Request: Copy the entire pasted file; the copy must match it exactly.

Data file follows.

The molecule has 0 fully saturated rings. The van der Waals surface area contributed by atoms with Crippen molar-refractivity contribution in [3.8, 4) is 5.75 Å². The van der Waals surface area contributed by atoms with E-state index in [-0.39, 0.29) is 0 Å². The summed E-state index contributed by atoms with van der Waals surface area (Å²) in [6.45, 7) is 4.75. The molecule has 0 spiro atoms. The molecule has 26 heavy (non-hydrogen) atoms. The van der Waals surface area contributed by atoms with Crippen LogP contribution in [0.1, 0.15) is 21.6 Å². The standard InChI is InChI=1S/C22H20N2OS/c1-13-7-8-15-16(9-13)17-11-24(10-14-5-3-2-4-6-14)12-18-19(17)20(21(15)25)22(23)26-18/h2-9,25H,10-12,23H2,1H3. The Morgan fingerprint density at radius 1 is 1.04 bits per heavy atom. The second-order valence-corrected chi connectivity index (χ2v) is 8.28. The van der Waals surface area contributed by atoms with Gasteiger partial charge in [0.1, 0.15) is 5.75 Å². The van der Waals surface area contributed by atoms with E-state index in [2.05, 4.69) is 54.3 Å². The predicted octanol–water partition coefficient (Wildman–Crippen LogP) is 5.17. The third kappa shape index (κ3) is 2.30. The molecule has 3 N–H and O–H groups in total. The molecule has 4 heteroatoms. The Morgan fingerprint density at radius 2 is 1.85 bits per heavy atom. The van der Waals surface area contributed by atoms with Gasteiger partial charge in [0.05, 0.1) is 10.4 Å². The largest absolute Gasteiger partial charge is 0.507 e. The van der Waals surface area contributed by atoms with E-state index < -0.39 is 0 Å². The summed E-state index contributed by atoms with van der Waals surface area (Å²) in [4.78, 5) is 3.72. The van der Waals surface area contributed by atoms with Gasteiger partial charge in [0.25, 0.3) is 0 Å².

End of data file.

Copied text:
The molecule has 0 fully saturated rings. The van der Waals surface area contributed by atoms with Crippen molar-refractivity contribution in [3.8, 4) is 5.75 Å². The van der Waals surface area contributed by atoms with E-state index in [-0.39, 0.29) is 0 Å². The summed E-state index contributed by atoms with van der Waals surface area (Å²) in [6.45, 7) is 4.75. The molecule has 0 spiro atoms. The molecule has 26 heavy (non-hydrogen) atoms. The van der Waals surface area contributed by atoms with Crippen LogP contribution in [0.1, 0.15) is 21.6 Å². The standard InChI is InChI=1S/C22H20N2OS/c1-13-7-8-15-16(9-13)17-11-24(10-14-5-3-2-4-6-14)12-18-19(17)20(21(15)25)22(23)26-18/h2-9,25H,10-12,23H2,1H3. The Morgan fingerprint density at radius 1 is 1.04 bits per heavy atom. The second-order valence-corrected chi connectivity index (χ2v) is 8.28. The van der Waals surface area contributed by atoms with Gasteiger partial charge in [0.1, 0.15) is 5.75 Å². The van der Waals surface area contributed by atoms with E-state index in [2.05, 4.69) is 54.3 Å². The predicted octanol–water partition coefficient (Wildman–Crippen LogP) is 5.17. The third kappa shape index (κ3) is 2.30. The molecule has 3 N–H and O–H groups in total. The molecule has 4 heteroatoms. The Morgan fingerprint density at radius 2 is 1.85 bits per heavy atom. The van der Waals surface area contributed by atoms with Gasteiger partial charge in [0.05, 0.1) is 10.4 Å². The largest absolute Gasteiger partial charge is 0.507 e. The van der Waals surface area contributed by atoms with E-state index < -0.39 is 0 Å². The summed E-state index contributed by atoms with van der Waals surface area (Å²) in [4.78, 5) is 3.72. The van der Waals surface area contributed by atoms with Gasteiger partial charge in [0.25, 0.3) is 0 Å².